Evidence has been presented that influenza viruses both of type A and B partially inactivated by ultraviolet irradiation may regain their capacity to propagate in the allantoic membrane of the chick embryo. In using such irradiated preparations as inocula for growth curve experiments it could be shown that the development of hemagglutinins as well as of infectivity preceded at rates resembling those noted with more than 10 times the amount of infective virus actually found in the irradiated seed. Partial inactivation of the inocula by heating to 56°C. gave similar results.
The phenomenon was observed only with seed irradiated for short periods of time so that the virus particles sustained only few hits of radiation. On prolonged exposure resulting in numerous hits per virus particle the capacity of reactivation was lost. Likewise, an irradiated preparation capable of reactivation in the allantoic membrane, could not be diluted more than about 30-fold and still clearly produce this phenomenon. This indicated that reactivation is obtained only when one host cell adsorbs more than one non-infective virus particle but not upon adsorption of a single particle.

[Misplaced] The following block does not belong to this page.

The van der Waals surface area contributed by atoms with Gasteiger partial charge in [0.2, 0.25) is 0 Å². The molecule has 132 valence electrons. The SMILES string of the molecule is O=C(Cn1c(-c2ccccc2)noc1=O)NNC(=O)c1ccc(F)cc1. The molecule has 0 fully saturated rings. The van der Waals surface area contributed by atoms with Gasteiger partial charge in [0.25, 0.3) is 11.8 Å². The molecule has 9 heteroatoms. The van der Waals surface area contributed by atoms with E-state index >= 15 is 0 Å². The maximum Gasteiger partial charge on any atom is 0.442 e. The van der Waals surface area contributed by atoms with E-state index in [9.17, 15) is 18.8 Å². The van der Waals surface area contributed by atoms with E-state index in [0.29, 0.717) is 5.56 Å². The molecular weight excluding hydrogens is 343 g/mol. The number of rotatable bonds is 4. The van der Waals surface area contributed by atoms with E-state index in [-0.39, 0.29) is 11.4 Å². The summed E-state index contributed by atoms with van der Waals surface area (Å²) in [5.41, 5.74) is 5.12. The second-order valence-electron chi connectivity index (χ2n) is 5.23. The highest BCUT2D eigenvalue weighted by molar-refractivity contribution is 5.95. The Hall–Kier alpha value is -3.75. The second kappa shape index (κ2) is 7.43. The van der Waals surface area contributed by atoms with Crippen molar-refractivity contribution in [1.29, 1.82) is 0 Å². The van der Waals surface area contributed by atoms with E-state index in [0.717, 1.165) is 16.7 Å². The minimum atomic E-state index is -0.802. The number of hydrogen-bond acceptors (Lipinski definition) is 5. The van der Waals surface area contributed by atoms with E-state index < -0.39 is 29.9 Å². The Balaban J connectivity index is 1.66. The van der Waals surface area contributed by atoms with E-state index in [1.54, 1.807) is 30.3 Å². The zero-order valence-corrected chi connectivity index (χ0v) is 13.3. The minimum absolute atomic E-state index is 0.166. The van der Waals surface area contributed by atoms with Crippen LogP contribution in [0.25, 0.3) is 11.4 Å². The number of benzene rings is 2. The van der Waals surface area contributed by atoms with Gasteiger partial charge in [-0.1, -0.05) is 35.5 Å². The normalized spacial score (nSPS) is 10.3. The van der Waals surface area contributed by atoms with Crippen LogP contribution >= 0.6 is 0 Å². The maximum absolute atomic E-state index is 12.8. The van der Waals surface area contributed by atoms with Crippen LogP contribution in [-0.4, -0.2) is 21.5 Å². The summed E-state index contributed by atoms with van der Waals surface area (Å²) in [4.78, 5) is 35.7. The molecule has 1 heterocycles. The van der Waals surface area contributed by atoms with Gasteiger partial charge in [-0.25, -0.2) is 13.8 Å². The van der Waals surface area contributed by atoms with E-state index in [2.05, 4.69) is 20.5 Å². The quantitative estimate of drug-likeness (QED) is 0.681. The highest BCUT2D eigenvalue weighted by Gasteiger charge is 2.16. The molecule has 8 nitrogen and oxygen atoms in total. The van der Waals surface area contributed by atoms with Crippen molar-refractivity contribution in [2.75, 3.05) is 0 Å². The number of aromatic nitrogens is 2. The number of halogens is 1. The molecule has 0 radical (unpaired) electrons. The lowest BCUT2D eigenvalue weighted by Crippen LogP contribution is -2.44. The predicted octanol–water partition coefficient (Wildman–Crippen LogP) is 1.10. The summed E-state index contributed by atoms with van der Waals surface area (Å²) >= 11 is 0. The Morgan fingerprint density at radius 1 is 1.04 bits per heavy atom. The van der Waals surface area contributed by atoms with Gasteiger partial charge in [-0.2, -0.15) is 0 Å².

These data are in striking agreement with the phenomenon of "multiplicity reactivation" observed in the bacteriophage-E. coli system by Luria and Dulbecco.